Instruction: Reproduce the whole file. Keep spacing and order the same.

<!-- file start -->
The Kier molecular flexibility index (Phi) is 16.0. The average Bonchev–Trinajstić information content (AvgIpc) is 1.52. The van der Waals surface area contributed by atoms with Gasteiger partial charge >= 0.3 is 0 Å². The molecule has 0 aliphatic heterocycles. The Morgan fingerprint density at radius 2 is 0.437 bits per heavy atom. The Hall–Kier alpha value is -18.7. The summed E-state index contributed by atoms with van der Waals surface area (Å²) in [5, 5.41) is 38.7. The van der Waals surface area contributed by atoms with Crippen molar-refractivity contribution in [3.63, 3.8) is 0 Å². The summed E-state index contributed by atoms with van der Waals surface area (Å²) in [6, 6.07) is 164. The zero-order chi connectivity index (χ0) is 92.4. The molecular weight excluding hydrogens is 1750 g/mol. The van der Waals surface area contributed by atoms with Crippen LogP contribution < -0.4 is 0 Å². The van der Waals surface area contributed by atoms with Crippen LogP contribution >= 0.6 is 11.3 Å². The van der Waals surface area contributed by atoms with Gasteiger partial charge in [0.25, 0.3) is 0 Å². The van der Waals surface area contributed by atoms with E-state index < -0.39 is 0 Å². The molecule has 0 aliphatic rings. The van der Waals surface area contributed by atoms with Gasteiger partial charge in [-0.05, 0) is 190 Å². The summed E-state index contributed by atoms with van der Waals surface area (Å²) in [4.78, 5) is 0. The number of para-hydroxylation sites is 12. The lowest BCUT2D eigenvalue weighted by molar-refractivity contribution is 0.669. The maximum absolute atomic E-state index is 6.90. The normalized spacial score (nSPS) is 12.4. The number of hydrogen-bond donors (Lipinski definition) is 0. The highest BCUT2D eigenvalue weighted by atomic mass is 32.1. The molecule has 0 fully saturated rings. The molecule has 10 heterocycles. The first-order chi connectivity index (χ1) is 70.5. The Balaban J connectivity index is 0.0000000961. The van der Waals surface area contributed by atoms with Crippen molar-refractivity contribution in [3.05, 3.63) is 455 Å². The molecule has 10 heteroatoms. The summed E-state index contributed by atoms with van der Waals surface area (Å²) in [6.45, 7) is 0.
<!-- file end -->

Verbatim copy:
The Kier molecular flexibility index (Phi) is 16.0. The average Bonchev–Trinajstić information content (AvgIpc) is 1.52. The van der Waals surface area contributed by atoms with Gasteiger partial charge >= 0.3 is 0 Å². The molecule has 0 aliphatic heterocycles. The Morgan fingerprint density at radius 2 is 0.437 bits per heavy atom. The Hall–Kier alpha value is -18.7. The summed E-state index contributed by atoms with van der Waals surface area (Å²) in [5, 5.41) is 38.7. The van der Waals surface area contributed by atoms with Crippen molar-refractivity contribution in [3.63, 3.8) is 0 Å². The summed E-state index contributed by atoms with van der Waals surface area (Å²) in [6, 6.07) is 164. The zero-order chi connectivity index (χ0) is 92.4. The molecular weight excluding hydrogens is 1750 g/mol. The van der Waals surface area contributed by atoms with Crippen LogP contribution < -0.4 is 0 Å². The van der Waals surface area contributed by atoms with Crippen LogP contribution >= 0.6 is 11.3 Å². The van der Waals surface area contributed by atoms with Gasteiger partial charge in [0.25, 0.3) is 0 Å². The van der Waals surface area contributed by atoms with E-state index < -0.39 is 0 Å². The molecule has 0 aliphatic rings. The van der Waals surface area contributed by atoms with Gasteiger partial charge in [-0.05, 0) is 190 Å². The summed E-state index contributed by atoms with van der Waals surface area (Å²) in [4.78, 5) is 0. The number of para-hydroxylation sites is 12. The lowest BCUT2D eigenvalue weighted by molar-refractivity contribution is 0.669. The maximum absolute atomic E-state index is 6.90. The normalized spacial score (nSPS) is 12.4. The number of hydrogen-bond donors (Lipinski definition) is 0. The highest BCUT2D eigenvalue weighted by atomic mass is 32.1. The molecule has 0 fully saturated rings. The molecule has 10 heterocycles. The first-order chi connectivity index (χ1) is 70.5. The Balaban J connectivity index is 0.0000000961. The van der Waals surface area contributed by atoms with Crippen molar-refractivity contribution in [3.05, 3.63) is 455 Å². The molecule has 10 heteroatoms. The summed E-state index contributed by atoms with van der Waals surface area (Å²) in [6.45, 7) is 0.